Date & Time: May 25, 2012 at 1408 LT
Operator:
Registration:
C-FGBF
Survivors:
Yes
Schedule:
Edgar Lake - Lillabelle Lake
MSN:
168
YOM:
1952
Country:
Canada
Crew on board:
1
Crew fatalities:
1
Pax on board:
2
Pax fatalities:
1
Other fatalities:
0
Total fatalities:
2
Captain / Total flying hours:
1100
Captain / Total hours on type:
300
Aircraft flight hours:
22000
Circumstances:
The Cochrane Air Service de Havilland DHC-2 Mk.1 Beaver floatplane (registration C-FGBF, serial number 168) departed Edgar Lake, Ontario, with 2 passengers and 300 pounds of cargo on board. The aircraft was destined for the company’s main base located on Lillabelle Lake, Ontario, approximately 77 miles to the south. On arrival, a southwest-bound landing was attempted across the narrow width of the lake, as the winds favoured this direction. The pilot was unable to land the aircraft in the distance available and executed a go-around. At 1408, Eastern Daylight Time, shortly after full power application, the aircraft rolled quickly to the left and struck the water in a partially inverted attitude. The aircraft came to rest on the muddy lake bottom, partially suspended by the undamaged floats. The passenger in the front seat was able to exit the aircraft and was subsequently rescued. The pilot and rear-seat passenger were not able to exit and drowned. The emergency locator transmitter activated on impact.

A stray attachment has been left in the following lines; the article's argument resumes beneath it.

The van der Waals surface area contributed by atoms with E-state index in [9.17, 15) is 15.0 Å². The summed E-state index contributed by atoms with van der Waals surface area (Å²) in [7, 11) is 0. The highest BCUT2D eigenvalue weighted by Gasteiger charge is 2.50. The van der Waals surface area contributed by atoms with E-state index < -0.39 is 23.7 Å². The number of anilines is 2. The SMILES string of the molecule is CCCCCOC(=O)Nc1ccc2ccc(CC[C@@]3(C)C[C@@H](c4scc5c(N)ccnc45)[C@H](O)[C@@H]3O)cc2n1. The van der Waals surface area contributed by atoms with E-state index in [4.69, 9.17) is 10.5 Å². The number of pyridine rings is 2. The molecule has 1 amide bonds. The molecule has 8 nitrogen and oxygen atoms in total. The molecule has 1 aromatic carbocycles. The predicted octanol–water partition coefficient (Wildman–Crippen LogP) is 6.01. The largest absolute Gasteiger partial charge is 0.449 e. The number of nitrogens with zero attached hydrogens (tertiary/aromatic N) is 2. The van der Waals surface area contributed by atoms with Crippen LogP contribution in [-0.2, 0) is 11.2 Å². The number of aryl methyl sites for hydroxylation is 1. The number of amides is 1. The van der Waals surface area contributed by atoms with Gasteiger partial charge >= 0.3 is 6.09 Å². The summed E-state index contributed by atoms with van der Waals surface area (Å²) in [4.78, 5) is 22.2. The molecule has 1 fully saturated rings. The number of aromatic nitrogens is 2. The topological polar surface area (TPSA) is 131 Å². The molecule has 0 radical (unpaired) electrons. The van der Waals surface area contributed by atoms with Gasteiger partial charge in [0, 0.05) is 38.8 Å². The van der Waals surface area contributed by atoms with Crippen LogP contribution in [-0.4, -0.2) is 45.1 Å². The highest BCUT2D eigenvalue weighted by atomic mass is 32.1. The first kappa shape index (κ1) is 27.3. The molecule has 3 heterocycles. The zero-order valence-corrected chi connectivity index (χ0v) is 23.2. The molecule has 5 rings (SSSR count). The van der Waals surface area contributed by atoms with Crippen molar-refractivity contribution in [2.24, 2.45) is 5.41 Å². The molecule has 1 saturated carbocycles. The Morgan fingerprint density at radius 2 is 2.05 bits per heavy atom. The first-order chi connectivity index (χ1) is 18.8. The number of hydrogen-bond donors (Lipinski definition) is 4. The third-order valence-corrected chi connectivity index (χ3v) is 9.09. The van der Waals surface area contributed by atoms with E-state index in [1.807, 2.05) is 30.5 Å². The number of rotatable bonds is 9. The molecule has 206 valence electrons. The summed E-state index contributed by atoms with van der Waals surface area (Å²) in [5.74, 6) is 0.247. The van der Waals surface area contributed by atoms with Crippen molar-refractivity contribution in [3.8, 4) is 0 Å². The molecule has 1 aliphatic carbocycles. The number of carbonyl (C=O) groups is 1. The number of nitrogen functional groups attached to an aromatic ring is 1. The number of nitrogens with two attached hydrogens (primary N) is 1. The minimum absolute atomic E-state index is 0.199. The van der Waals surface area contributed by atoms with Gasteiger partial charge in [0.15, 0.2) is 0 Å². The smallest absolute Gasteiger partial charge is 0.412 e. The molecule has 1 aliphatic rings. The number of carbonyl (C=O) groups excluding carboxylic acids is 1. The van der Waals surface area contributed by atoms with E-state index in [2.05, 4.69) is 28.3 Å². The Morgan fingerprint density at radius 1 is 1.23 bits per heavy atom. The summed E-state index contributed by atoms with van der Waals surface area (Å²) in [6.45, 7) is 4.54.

Causes:
The investigation determined that the aircraft was maintained in accordance with existing rules and regulations, and that the company was operating within the rules and guidelines laid out in the Canadian Aviation Regulations (CARs) and the company operations manual. The analysis will therefore focus on the pilot, on the particular circumstances that led to the aircraft impacting the water, and on the underlying systemic safety issues within the floatplane industry. The wind at the time of the occurrence was very strong and gusty. While these conditions were known to the pilot, changes in wind speed and direction, as well as the mechanical turbulence caused by the wind’s passage over obstacles on the windward side of the approach, would have made for challenging landing conditions. There likely was an increase in headwind, which in turn increased the float time of the aircraft while in the landing flare. As the available landing distance was used up in this landing flare, the pilot decided to conduct a missed approach, applied power, and increased the aircraft angle of attack. It is possible that the pilot inadvertently allowed the aircraft speed to bleed off, or perhaps a change in the headwind component due to the gusty winds (wind shear) resulted in a sudden drop in airspeed below the stall speed. The rapid application of full power caused the aircraft to yaw to the left, and a left roll quickly developed. This movement, in combination with a high angle of attack and low airspeed, likely caused the aircraft to stall. The altitude available to regain control before striking the water was insufficient. The aircraft was not equipped with a stall warning system, which may have given the pilot additional warning of an impending stall.
Final Report:
C-FGBF.pdf304.3 KB